A few things to consider:
- Yes, if you have tons of RAM and most things you do involve reading data from the hard disk (as opposed to writing), you will not experience very much speed-up from an SSD after you are booted and all programs loaded in RAM.
- Most people don't have enough RAM to keep all the data and programs they use loaded in RAM at all times, so it gets paged in and out as people use programs or files, then let them go idle.
- Writes to disk still task the disk subsystem no matter what you do. NTFS, the filesystem on Windows, has an automatic mechanism that forces out all "dirty buffers" (which are pieces of files that haven't finished writing to the actual hard drive) about every 5 to 10 seconds (it may even be configurable in the registry). You can't keep dirty buffers in RAM forever because RAM is volatile; if you lose power, all your dirty buffers are lost to the mists of time and never get written to your disk. Some programs explicitly call a programming function that says "put my data on the non-volatile storage mechanism NOW!" -- which the OS faithfully obeys.
Writes are really what ends up killing the performance of hard disk drives, because of the seeking around to various sectors on disk. Parallel writes are even worse: if the filesystem is trying to handle a large number of requests to write on different parts of the disk, the disk heads constantly have to move around to get to the places they're needed to satisfy the request. By contrast, a "sequential" write can be done very quickly because the hard disk platter is spinning around all the time anyway, so the heads can remain more or less in a fixed position (they still have to move, but not as often).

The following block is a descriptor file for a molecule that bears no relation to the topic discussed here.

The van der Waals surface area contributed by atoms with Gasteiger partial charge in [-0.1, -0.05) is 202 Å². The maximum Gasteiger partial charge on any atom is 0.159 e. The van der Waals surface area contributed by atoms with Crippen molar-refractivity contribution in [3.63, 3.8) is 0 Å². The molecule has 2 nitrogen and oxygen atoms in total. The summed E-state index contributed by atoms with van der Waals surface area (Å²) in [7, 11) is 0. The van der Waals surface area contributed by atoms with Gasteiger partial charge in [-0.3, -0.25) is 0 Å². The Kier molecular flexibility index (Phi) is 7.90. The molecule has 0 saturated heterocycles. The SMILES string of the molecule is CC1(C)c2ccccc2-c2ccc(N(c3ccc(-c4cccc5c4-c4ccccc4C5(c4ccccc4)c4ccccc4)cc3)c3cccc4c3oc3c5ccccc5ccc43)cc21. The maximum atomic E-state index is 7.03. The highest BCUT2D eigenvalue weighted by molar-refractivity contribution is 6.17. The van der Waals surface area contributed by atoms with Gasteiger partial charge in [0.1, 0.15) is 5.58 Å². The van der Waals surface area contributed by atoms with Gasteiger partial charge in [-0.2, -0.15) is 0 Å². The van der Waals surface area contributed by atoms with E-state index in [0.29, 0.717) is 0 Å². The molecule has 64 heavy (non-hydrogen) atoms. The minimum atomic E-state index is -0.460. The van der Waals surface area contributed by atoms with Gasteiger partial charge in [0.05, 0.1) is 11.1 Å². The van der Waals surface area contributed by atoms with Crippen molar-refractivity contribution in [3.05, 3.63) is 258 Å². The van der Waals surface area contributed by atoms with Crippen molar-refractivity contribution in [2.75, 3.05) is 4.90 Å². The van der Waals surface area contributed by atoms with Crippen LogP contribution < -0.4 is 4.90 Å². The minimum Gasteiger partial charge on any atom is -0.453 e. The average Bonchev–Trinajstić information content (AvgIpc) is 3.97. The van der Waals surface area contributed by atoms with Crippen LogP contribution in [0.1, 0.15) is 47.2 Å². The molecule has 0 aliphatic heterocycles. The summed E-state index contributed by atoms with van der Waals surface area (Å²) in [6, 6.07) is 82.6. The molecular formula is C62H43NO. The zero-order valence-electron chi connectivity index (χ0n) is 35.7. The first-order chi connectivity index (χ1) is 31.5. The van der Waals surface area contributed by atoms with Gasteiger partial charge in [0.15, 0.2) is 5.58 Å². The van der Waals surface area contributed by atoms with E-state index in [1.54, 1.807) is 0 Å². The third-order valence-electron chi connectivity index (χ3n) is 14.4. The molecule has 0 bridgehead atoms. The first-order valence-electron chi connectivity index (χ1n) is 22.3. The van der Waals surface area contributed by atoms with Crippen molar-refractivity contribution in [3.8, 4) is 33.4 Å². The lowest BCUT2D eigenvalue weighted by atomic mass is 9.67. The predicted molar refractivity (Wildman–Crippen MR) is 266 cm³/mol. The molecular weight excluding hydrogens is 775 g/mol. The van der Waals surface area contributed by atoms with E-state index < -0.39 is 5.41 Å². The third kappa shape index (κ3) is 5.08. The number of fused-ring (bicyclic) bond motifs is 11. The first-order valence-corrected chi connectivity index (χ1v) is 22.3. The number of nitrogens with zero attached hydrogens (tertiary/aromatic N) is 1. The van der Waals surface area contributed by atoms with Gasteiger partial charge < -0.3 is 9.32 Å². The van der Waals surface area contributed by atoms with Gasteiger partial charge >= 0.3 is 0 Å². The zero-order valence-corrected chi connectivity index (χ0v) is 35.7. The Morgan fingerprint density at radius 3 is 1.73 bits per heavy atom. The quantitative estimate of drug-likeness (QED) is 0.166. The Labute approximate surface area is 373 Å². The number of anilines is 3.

Well, there's writes, and then there's boot-up and the initial loading of program files off disk. SSDs also do that faster, because, during boot-up, many programs are trying to simultaneously load their files from disk, which creates a "seek hell" similar to how a lot of parallel writes cause the same thing to happen. There are some filesystem tricks you can do to alleviate some of this (you can also load in programs gradually rather than all at once; e.g. delay start services), but you can't completely eliminate the effect without making the boot-up process take much more time.
So in summary:
- During program installation, video capture, photo editing, installing patches and updates, boot-up and shutdown, audio capture/editing, and reading of extremely large files (such as data associated with high-end video games), these situations are poorly-suited to keeping everything just cached in RAM. So no matter how much RAM you have, these situations are going to "stress" the disk subsystem. When the disk subsystem is stressed, and is seeking a lot between different locations on disk, it is much better to have a random access solid state device that can access any location on disk much faster, rather than having to wait for rotating media to come around to the place where it's needed.
- Outside of the above scenarios (that is not an exhaustive list of scenarios, but you get the idea), a system with a large amount of RAM is not going to suffer significantly from performance problems, even if it has a traditional spinning hard disk drive.
You have to evaluate your use-cases and how important boot-up/installation/loading times are to you, compared to the relatively higher cost per gigabyte of SSD storage versus hard disk storage. Also, if you move your unit around a lot (as in a laptop or mobile), hard disks can sustain damage easier than SSDs from shock or motion, so there are clear advantages to SSDs there regardless of other factors.